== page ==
intense, agitated, and frequent.
ADJECTIVE A pivotal role, point, or figure in
som ething is one that is very im portant and
affects the success of that thing. ■ The Court
of Appeal has a pivotal role in the English
legal system. ■ The elections may prove to be
pivotal in Colombia's political history.
ADJECTIVE You use profound to emphasize
that som ething is very great or intense.
■ discoveries which had a profound effect on
many areas of medicine ■ The overwhelming
feeling is ju s t deep, profound shock and
anger. ■ Anna's patriotism was profound.
ADJECTIVE If you describe som ething or
someone as valuable, you mean that they
are very useful and helpful. ■ Many of our
teachers also have valuable academic links
with Heidelberg University. • The experience
was very valuable.
Listen to speakers 1-6 describing th e ir adventures. Indicate which of the verbs a -g each
speaker uses by w ritin g a le tte r in the spaces below:
Speaker 1 .............
Speaker 2 ......
Speaker 6 ................
Exam tip: You can improve your m ark in the IELTS Speaking exam if you learn to
pronounce words correctly.
For m u lti-sylla b le words it is im portant to get the stress pattern right.
When you learn a new word, learn which syllable is pronounced most strongly.
Listen again to speakers 1-6 in Exercise 1. U nderline the stressed syllable of each key
verb a -f. Practise saying the w ords out loud.
Exam tip : In the IELTS Speaking exam you need to show that you have a broad
In English there are many w ords th a t have the same general m eaning; however, they
may have subtly d iffe re nt definitions.
Example: challenge and obstacle can both re fe r to a difficulty. However, if you use the
word challenge, you im ply that you may be able to overcome the difficulty. If you use
obstacle, you im ply that the d ifficu lty is harder to overcome.
Learn to distinguish these subtle differences of meaning to express yourself precisely.
Look at these pairs of w ords w ith s im ila r m eanings. Com plete the sentence pairs 1-8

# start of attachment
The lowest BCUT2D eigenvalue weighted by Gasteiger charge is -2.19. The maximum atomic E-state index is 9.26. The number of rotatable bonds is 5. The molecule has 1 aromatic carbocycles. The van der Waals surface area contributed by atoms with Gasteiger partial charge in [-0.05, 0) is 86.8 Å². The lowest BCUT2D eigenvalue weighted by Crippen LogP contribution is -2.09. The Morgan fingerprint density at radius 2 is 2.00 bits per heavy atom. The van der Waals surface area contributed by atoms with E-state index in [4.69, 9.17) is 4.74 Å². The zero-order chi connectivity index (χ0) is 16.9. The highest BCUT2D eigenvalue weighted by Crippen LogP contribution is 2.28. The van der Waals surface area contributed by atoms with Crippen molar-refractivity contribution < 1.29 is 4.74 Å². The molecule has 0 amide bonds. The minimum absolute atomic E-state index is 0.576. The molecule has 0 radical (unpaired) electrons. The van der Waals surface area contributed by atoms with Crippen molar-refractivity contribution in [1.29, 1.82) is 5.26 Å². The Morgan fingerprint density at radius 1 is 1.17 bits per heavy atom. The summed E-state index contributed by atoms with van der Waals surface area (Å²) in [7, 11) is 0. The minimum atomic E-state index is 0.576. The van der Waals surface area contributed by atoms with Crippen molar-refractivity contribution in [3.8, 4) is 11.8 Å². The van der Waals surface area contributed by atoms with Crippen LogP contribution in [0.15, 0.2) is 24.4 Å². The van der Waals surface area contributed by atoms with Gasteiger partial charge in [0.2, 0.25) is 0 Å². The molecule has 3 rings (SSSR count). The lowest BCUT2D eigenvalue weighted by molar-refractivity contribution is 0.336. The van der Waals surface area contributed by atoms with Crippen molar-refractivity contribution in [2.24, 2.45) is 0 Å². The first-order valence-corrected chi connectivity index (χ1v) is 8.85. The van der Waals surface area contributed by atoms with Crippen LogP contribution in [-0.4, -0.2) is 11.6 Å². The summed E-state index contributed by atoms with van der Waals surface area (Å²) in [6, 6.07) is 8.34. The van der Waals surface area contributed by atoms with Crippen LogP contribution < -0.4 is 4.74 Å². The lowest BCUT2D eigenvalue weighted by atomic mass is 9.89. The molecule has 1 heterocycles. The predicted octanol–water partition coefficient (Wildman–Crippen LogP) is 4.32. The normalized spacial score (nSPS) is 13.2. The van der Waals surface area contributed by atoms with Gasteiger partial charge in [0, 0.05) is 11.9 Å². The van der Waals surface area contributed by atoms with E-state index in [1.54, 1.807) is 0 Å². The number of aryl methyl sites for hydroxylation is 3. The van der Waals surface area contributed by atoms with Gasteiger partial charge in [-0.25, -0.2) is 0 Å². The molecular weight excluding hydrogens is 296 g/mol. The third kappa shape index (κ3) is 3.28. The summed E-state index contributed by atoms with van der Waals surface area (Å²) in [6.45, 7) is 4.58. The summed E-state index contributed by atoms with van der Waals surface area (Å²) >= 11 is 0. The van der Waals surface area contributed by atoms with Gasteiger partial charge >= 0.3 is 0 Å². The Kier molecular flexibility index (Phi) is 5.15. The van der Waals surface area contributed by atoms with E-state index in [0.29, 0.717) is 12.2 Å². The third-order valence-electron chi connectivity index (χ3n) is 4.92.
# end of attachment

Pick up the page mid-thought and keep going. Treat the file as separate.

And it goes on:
w ith w ords fro m the table.
look fo r
d u ll
You can use the e xp re ssio n ________ if you are trying to find som ething.
________ is a m ore fo rm a l word that you can use if you are trying to find som ething
that is quite im portant, a job fo r example.
a If som ething i s ________ , it is boring and depressing.
b If som ething i s ________ , it is not interesting or exciting.
a Y o u r________ is the place that you hope to reach.
b Y o u r________ is som ething that you hope to achieve.
a If y o u ________ someone, you may come across them unexpectedly or because
have arranged to get together.
b If y o u ________ someone, you come across them , usually unexpectedly.
When you make a ________ , you travel from one place to another.
A n ________ is the plan you make before you travel.
If something is ________ , it is very meaningful and may affect the way you think and feel.
b If som ething i s ________ , it is extrem e in strength or degree.
a A ________ role, point or figure in som ething is one that is im portant.
b A _________role, point or figure in something is one that is very im portant and
affects the success of that thing.
If som ething is ________ _ it is very useful a n d/or w orth a lot of money.
b If som ething i s ________ , it is extrem ely useful and/or w orth a great deal ofmoney.
Vocabulary for IELTS
Choose w ords fro m the table of pairs in Exercise 2 to com plete the sentences 1-8.
According to o u r ________ we should be in Zanzibar by 8.30 Tuesday evening.
Many people travel to the tro p ic s ,________ -ing sun and adventure.
T h e ir__ _____ through Africa was one that they had been looking forw ard to fo r years.
If you travel w ithout making reservations, you are likely t o ________problems.
Our trip to the coast was ra th e r________ as it was overcast and the beaches were dirty.